CONSULTATION on redeveloping the Friary Park Estate, Acton, reopened this week as residents continue to oppose a decision to build a 37-story tower block near the station. 

Developers have faced criticism for not adequately consulting the public on their revised plans. 
In 2019, Ealing Council planning committee approved the initial plans, which included 930 new homes and two tower blocks.

The new plan now includes a 37-storey block, which was originally 22 storeys, and a 29-storey tower, which has gone up from 24.  

None of the additional homes is ‘affordable rent homes’, but 64 of the flats will be shared ownership and 90 will be private homes.

The site originally housed the Walls ice cream factory until being demolished, with housing originally opened by then Labour leader Neil Kinnock. 

Sean Fletcher, who presents the BBC’s Sunday Live and ITV’s GMB breakfast TV shows is one of the lead campaigners against the revised plans.

He said: “In a meeting with the developers, Mount Anvil told me the reason for wanting to build higher was because they had lost money during COVID and after Brexit.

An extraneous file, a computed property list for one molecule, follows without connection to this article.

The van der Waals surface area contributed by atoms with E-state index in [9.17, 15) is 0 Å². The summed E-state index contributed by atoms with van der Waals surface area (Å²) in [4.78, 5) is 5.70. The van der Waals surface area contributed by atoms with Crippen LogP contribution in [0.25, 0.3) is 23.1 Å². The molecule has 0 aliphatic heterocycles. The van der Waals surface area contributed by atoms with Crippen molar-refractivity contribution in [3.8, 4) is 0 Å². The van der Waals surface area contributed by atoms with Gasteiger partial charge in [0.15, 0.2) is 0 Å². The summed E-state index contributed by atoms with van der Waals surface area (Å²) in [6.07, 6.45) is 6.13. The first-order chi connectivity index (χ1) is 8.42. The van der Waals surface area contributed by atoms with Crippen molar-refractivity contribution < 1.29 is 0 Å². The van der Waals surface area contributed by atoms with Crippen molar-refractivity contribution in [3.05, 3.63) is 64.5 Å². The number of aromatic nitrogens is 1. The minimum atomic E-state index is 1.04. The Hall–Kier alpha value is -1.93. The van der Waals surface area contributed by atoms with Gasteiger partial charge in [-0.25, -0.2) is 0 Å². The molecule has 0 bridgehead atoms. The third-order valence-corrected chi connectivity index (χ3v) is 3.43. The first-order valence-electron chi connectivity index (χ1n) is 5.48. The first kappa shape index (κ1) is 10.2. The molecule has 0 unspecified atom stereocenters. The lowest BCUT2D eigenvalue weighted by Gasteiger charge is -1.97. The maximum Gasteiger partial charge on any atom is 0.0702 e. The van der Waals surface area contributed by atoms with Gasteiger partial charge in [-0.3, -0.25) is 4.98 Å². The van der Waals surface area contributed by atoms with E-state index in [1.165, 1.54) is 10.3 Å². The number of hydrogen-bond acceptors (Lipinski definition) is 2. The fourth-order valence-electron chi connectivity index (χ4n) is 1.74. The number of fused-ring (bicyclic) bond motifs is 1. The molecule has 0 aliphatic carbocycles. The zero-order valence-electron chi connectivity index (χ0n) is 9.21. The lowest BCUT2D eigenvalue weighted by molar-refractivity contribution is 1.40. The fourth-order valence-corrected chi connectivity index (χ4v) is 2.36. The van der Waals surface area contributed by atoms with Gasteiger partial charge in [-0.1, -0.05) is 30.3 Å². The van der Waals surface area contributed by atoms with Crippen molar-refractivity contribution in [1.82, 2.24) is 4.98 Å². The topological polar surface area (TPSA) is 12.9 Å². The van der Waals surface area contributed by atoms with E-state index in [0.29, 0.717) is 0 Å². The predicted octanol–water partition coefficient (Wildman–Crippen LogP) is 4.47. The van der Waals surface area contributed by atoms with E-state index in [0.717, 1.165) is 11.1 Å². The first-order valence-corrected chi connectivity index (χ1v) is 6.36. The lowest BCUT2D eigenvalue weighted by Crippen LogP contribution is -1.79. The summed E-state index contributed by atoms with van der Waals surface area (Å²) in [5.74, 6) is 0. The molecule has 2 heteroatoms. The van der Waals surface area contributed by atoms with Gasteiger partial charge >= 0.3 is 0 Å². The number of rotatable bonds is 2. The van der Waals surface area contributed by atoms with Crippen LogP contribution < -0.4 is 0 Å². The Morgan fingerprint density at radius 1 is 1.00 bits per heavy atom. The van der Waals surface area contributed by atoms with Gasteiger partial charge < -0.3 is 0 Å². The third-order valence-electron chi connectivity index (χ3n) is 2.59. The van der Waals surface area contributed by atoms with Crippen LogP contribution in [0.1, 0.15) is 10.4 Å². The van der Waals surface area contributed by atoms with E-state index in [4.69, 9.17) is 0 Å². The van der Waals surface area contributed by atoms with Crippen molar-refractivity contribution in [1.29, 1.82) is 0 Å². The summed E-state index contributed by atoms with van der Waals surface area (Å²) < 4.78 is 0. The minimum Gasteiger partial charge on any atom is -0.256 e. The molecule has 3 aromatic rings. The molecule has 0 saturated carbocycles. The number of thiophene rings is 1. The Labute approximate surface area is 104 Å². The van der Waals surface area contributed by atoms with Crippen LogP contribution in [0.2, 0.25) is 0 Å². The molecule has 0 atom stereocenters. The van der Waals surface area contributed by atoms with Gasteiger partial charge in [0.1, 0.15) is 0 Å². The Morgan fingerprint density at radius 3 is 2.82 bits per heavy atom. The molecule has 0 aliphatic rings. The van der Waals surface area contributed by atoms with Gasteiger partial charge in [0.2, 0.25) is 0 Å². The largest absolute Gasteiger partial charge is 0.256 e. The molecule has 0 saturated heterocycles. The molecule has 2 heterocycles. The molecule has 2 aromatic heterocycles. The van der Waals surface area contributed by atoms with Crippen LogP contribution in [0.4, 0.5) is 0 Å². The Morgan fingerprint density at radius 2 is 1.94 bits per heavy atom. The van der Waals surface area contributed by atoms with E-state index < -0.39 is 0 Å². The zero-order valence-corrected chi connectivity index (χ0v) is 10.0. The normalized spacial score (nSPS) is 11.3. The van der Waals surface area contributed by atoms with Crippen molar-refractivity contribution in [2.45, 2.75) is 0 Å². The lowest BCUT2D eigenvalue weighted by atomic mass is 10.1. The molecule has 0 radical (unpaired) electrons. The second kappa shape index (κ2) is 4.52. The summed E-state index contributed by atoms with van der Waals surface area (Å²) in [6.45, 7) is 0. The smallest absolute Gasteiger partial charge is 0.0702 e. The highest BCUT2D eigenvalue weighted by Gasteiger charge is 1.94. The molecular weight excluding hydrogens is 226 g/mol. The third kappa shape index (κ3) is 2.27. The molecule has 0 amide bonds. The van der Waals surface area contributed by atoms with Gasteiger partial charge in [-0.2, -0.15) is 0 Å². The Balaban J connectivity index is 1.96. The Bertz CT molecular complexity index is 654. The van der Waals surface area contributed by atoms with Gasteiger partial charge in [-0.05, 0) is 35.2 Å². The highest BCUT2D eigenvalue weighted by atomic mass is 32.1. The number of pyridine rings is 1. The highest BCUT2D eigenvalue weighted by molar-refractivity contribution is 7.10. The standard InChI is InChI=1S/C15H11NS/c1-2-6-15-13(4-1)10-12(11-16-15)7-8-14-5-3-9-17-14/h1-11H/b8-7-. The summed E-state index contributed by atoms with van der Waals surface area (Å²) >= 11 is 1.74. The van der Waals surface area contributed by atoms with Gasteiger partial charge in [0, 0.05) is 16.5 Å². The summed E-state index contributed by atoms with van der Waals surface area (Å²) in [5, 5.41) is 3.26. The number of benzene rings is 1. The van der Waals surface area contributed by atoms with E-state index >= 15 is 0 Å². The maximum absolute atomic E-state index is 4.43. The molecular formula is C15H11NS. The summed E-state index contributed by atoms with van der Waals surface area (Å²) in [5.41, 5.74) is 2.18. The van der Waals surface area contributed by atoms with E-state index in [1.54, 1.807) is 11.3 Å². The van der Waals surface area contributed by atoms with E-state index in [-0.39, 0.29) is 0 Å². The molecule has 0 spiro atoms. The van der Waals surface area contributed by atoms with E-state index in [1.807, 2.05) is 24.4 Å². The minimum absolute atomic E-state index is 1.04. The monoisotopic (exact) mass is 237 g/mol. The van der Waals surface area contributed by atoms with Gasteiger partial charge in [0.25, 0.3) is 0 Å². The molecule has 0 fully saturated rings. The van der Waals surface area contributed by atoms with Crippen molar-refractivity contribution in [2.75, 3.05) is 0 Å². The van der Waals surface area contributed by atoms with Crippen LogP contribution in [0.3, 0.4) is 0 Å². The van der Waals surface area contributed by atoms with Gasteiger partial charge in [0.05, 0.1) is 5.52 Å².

“e know about Mount Anvil’s failed venture in Manchester. As a result, they are now having to make a much higher profit on their London developments.”

The development, which is a joint enterprise between Catalyst Housing and Mount Anvil has also faced criticism for marketing the properties to Hong Kong and Middle Eastern buyers before advertising them in the UK. 

Rupa Huq, the MP for Ealing Central and Acton, who also attended a meeting with the developers, said: “The revised plans are unnecessarily high and completely mismatched to the Edwardian and Victorian surrounding streets.

“Given the way there is less and less demand for flats in the COVID era, I’d say, if anything, this development needs reducing in size, scale and scope.”

The leader of Ealing Council, Peter Mason, who met residents, tweeted: “I do not believe the planned increase in the height of the towers at this site is appropriate, proportional or necessary.”

Catalyst Housing said the online consultation would run for two further weeks from Monday (25) to allow as many people as possible to have their say. 

A community-led campaign group called Cap the Towers has also been set up by Acton residents to oppose the proposed increase in size.